When you look at the amount of money that we’re paying for adult games per month, you would be stupid if you didn’t ask yourself, “Am I paying too much?”.
If I support a game developer from the start, for 12 months. I would have spent an average of €5 per month, amounting to €60 for the entire year.
But what have I gotten for that money?
I spent €20 on the non-adult game The Long Dark about 2 or 3 years ago; I have 271 hours play time in that game.
If I’ve supported a game developer this past 12 months and spent €60. I might have gotten 8 – 10 updates to a story in that time. As the story is still early, there isn’t much replayability in it.
Don’t get me wrong, there are plenty of games that I adore, and when a new update comes out, I might start from scratch just because I love the story and characters that much. But that is rare.
And ,of course, what we all find entertaining about games is heavily subjective. From what genres we like to the mechanics we enjoy, it’s a mixed bag.
Some like the story, some like incest, some like adventure, and some just want the sex.
But I have to ask the question, are you getting value for money in the games you support? I would love to hear your opinions in the comments below.
I have loved some of these games I’ve been sampling on itch.io and sadly I have run into a great many of them that are abandoned. My biggest hesitance to subscription support is dev burning out or going broke and abandoning a project I have spent significant money supporting. Perhaps this becomes a ‘chicken or the egg’ problem for indie devs. People don’t want to take a chance on abandonment and devs need money to survive. It is a bit easier if the dev has at least one completed project under his belt, but many of the projects I have been most excited about died before the halfway mark.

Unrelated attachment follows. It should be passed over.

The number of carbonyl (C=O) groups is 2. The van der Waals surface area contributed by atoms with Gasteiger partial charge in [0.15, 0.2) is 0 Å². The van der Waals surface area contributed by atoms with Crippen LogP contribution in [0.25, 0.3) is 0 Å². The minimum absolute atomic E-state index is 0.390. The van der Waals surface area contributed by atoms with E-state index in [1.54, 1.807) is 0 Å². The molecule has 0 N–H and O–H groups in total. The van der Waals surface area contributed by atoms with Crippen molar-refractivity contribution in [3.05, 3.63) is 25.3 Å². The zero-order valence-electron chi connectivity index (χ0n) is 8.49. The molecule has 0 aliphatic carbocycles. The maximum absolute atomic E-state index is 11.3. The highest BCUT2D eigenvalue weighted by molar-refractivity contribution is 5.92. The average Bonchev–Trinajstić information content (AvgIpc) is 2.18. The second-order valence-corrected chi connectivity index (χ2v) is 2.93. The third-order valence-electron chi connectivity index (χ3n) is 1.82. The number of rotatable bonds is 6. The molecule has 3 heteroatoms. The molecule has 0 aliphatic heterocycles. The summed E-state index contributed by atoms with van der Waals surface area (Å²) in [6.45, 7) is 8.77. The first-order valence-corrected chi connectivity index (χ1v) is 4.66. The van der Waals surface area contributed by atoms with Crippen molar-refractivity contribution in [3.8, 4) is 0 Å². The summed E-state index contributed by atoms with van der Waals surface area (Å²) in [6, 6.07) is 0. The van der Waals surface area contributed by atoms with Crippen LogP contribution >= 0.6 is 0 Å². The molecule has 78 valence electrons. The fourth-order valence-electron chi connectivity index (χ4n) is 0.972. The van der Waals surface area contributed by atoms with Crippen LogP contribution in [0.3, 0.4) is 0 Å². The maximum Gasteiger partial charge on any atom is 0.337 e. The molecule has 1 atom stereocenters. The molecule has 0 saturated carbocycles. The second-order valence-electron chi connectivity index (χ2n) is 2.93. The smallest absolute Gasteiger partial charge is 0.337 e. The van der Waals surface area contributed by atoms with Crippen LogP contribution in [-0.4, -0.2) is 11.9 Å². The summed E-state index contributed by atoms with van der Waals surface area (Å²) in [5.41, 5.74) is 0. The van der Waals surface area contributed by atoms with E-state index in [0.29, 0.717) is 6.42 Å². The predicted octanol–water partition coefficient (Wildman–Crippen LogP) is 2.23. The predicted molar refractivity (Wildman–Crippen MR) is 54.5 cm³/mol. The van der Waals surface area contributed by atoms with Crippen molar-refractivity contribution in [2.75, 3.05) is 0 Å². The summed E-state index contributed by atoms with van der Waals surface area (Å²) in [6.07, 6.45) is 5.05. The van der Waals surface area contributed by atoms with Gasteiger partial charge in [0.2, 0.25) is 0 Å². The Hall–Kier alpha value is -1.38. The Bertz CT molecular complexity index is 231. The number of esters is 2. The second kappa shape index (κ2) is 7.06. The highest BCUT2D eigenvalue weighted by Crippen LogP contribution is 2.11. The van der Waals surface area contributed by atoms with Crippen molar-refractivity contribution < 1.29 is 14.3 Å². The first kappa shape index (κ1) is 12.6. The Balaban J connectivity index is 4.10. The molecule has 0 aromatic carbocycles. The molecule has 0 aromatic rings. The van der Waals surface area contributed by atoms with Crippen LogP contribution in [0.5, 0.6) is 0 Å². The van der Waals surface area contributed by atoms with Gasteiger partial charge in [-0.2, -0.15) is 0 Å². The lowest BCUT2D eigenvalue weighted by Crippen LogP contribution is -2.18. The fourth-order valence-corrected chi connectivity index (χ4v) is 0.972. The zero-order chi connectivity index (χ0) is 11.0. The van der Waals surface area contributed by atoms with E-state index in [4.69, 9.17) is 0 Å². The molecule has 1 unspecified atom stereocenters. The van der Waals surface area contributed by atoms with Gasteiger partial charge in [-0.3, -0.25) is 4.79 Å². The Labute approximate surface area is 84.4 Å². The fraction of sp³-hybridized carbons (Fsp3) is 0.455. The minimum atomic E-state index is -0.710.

For my part, I tend to take the plunge when a project becomes available for Early Access on Steam. I’d rather pay full price up front than pay double spread out over the course of a year with a half-finished game to show for it.
For me, support on a platform like Patreon is more about the artist/developer than the game. Sure, the game is a nice thing to have, but it’s a way of letting the person behind the game know that I appreciate their time, effort, and vision, and hope to see them continue.
Buying a complete game 3 years after release (The Long Dark was a 2017 title, even if that might have been Early Access) vs. choosing to support a developer’s time and ability to make their product when you know you could just find it on F95Zone is a different money value proposition, it’s supporting production over just purchasing a product.